Wednesday, April 25, 2018
Sex-for-marks: What Monica Osagie told OAU’s investigative panel
The defence counsel for Miss Monica Osagie, the alleged victim in the sex-for-marks scandal at Obafemi Awolowo University, Ile-Ife, Dr Abiola Akinyode-Afolabi, said that her client affirmed before an investigative panel that Prof. Richard Akindele deliberately failed her because she refused his sexual demand.
Osagie, a postgraduate student in the Masters of Business programme, had released a recorded telephone conversation, which went viral, in which the lecturer identified as Akindele, allegedly demanded sex for marks.
The committee, which held its session at the Pro -Chancellor’s Lodge on the campus, allowed only Osagie and her counsel into the venue.
Journalists, students and some members of the National Human Right Commission who came to witness the sitting were not allowed into the venue by security personnel of the institution who manned the entrance.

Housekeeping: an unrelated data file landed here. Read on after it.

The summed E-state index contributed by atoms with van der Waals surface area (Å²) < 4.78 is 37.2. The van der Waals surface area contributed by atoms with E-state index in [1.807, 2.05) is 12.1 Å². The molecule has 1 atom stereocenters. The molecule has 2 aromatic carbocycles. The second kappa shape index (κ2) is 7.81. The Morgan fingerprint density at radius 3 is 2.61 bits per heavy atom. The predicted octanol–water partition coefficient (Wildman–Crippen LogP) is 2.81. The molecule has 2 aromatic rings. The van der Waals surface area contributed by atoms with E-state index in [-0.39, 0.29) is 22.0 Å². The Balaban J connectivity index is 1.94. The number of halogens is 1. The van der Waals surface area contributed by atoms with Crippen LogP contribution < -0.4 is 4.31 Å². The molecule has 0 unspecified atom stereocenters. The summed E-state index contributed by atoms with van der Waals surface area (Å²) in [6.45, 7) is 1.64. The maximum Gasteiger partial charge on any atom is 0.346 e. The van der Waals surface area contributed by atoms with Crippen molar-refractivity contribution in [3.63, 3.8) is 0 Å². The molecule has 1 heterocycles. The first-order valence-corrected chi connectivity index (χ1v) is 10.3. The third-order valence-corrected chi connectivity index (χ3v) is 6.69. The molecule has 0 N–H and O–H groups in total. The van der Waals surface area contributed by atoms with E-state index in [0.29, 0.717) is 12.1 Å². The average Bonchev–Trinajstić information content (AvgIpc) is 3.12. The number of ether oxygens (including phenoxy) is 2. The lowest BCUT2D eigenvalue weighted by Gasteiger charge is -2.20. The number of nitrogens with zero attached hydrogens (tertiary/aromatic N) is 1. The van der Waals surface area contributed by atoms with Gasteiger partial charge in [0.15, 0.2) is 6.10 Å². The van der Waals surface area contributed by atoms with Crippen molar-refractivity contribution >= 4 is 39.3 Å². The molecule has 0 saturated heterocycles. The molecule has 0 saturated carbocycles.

Akinyode-Afolabi, who spoke with newsmen after the closed door session which lasted for more than seven hours, said Osagie told the panel that she passed the course but was later failed by the don because of her refusal to sleep with him.
She said that Osagie narrated in details what transpired between her and the don, adding that lawyers present at the meeting were not allowed to make any contribution.
Akinyode-Afolabi , who is the Executive Director for Human Advocate Research and Documentation Centre, Abuja, said that Osagie also informed the panel that she recorded the conversation between her and the professor as evidence.
She said Osagie also informed the panel that she reported the sexual harassment by the don to some lecturers in the university, adding that no action was taken by them.
Akinyode-Afolabi said some lawyers who represented the lecturers who Osagie claimed she reported the case to also appeared before the panel.
She said that Osagie also told the panel that she did not score 33 per cent as alleged but was failed so that she could bow to the sexual demand of the don.
Akinyode-Afolabi said she was optimistic that the outcome of the panel would serve as a lesson to other lecturers who also engage in such acts.
She, however, urged the panel to ensure that justice prevailed on the issue so as to maintain the integrity of the institution.
Akinyode-Afolabi, who did not allow Osagie to talk to newsmen, said her client would always be available to give evidence whenever she was called upon.
Members of the panel did not also speak with newsmen after the meeting.